– Variable vision ranging from perfect to OK and sometimes a bit poor, depending on how you slept / random variations in your eye condition.
– Slow to put in and out and clean. Budget about 5-10 minutes morning and evening (say average 15 min/day). Also monthly deep clean required, and you need to be very careful to wash hands well and use fresh towels to dry hands to avoid getting dirt in the lenses at all times.
– Occasionally get some dirt in the lense overnight and need to get up and take out and clean and re-insert and have poorer vision the next day.
– When travelling, always need to pack various solutions and backup glasses in case of problems. Hard to put in on an airplane so usually skip on overnight flights. Bit of a hassle on camping or multi-day sailing trips as need good lighting and water/soap in morning and evening, and not good for doing night watches on a boat where you need to get up in the night for your turn.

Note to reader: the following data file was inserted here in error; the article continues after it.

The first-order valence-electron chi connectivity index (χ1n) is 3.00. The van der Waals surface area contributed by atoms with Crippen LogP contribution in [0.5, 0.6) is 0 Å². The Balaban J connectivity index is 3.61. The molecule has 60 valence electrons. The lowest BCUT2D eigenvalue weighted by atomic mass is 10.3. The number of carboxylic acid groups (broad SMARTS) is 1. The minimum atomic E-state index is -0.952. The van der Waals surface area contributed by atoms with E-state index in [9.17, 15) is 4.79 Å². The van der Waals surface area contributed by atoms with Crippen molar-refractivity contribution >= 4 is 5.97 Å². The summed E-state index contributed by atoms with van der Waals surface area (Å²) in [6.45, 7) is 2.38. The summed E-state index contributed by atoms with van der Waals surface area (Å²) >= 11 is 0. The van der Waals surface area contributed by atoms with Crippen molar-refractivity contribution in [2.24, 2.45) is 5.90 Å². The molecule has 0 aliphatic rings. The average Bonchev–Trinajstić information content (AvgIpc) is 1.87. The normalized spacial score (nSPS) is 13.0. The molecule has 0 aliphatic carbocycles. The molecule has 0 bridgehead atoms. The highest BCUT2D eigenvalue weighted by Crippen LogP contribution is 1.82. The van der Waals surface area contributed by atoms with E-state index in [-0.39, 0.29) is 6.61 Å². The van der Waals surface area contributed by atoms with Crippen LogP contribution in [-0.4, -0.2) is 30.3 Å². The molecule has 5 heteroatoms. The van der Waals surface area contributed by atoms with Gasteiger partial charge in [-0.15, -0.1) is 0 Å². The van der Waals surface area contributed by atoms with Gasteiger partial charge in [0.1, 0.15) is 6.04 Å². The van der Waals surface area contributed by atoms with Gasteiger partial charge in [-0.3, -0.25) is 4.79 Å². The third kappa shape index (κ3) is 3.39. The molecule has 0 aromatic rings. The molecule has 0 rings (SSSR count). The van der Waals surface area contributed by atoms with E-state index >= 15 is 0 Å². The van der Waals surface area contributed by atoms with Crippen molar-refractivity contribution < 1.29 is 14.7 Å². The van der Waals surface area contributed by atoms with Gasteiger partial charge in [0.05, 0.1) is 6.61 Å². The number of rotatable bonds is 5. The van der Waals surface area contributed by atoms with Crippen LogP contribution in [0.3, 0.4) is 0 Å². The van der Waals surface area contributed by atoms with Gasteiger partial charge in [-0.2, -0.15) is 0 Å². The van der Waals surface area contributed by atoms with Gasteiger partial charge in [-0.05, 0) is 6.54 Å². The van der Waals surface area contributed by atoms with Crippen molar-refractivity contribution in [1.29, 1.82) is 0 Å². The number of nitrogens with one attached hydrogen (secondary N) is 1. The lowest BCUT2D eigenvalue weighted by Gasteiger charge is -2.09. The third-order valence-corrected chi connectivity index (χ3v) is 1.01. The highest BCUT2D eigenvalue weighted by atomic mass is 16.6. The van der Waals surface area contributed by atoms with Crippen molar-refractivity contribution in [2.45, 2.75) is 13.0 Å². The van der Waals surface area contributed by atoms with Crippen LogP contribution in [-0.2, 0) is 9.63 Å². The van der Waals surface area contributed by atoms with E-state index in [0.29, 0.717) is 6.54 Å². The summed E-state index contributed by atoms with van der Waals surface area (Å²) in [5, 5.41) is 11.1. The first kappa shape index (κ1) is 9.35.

– Once you put the lenses in, you need to go to bed as not comfortable for extended use while awake. And when you get up, need access to bathroom right away to take them out. You can function in the middle of the night with lenses in if needed, but it is not that comfortable.
– Recently stopped OrthoK due to getting dry eye developing in one eye. This led to a sore eye and poor vision. With lots of expensive eye drops, my eye was not sore, but I was still finding it very hard to get good vision and putting in so many drops was a hassle. This problem only just started to happen this year, perhaps due to very dry winter air, and may not happen again if I resumed OrthoK later.
+ Accurate eye correction for good vision every day.
+ Cheap, say $100-200 year assuming you keep your glasses for a few years.
+ Transitions allow automatic tinting like sunglasses in strong light.
+ Good for on water sports (with prescription sunglasses or transitions), but need band to stop them getting lost in water (eg, dinghy boat capsize).
+ Very fast to put on and take off (negligible!) and no hand washing required. Cleaning required daily or when get dirty but doesn’t take long.